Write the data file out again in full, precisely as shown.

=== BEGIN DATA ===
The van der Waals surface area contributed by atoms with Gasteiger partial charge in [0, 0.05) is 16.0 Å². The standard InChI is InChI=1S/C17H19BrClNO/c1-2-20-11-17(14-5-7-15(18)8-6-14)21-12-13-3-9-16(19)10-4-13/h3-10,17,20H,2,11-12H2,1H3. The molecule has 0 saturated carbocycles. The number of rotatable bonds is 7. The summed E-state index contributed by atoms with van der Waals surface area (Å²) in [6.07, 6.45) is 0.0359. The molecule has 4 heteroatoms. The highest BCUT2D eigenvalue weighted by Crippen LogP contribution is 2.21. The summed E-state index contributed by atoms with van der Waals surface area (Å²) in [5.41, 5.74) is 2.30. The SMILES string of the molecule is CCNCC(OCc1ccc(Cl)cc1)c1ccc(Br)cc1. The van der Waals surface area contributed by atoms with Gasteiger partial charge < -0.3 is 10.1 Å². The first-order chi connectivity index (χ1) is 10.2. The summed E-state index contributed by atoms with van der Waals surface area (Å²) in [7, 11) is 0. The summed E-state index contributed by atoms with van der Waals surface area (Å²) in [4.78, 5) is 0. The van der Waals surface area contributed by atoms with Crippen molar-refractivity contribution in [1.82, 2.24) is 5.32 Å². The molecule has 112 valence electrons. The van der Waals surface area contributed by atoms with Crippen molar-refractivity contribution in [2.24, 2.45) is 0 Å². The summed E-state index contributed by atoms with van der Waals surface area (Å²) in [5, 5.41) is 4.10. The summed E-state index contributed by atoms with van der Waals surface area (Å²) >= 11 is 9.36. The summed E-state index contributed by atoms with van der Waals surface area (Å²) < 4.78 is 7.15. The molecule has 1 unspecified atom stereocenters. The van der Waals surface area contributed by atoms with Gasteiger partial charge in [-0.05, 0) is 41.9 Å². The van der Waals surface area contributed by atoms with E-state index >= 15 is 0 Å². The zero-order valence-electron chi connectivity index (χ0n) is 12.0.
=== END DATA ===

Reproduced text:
The van der Waals surface area contributed by atoms with Gasteiger partial charge in [0, 0.05) is 16.0 Å². The standard InChI is InChI=1S/C17H19BrClNO/c1-2-20-11-17(14-5-7-15(18)8-6-14)21-12-13-3-9-16(19)10-4-13/h3-10,17,20H,2,11-12H2,1H3. The molecule has 0 saturated carbocycles. The number of rotatable bonds is 7. The summed E-state index contributed by atoms with van der Waals surface area (Å²) in [6.07, 6.45) is 0.0359. The molecule has 4 heteroatoms. The highest BCUT2D eigenvalue weighted by Crippen LogP contribution is 2.21. The summed E-state index contributed by atoms with van der Waals surface area (Å²) in [5.41, 5.74) is 2.30. The SMILES string of the molecule is CCNCC(OCc1ccc(Cl)cc1)c1ccc(Br)cc1. The van der Waals surface area contributed by atoms with Gasteiger partial charge < -0.3 is 10.1 Å². The first-order chi connectivity index (χ1) is 10.2. The summed E-state index contributed by atoms with van der Waals surface area (Å²) in [7, 11) is 0. The summed E-state index contributed by atoms with van der Waals surface area (Å²) in [4.78, 5) is 0. The van der Waals surface area contributed by atoms with Crippen molar-refractivity contribution in [1.82, 2.24) is 5.32 Å². The molecule has 112 valence electrons. The van der Waals surface area contributed by atoms with Crippen molar-refractivity contribution in [2.24, 2.45) is 0 Å². The summed E-state index contributed by atoms with van der Waals surface area (Å²) in [5, 5.41) is 4.10. The summed E-state index contributed by atoms with van der Waals surface area (Å²) >= 11 is 9.36. The summed E-state index contributed by atoms with van der Waals surface area (Å²) < 4.78 is 7.15. The molecule has 1 unspecified atom stereocenters. The van der Waals surface area contributed by atoms with Gasteiger partial charge in [-0.05, 0) is 41.9 Å². The van der Waals surface area contributed by atoms with E-state index >= 15 is 0 Å². The zero-order valence-electron chi connectivity index (χ0n) is 12.0.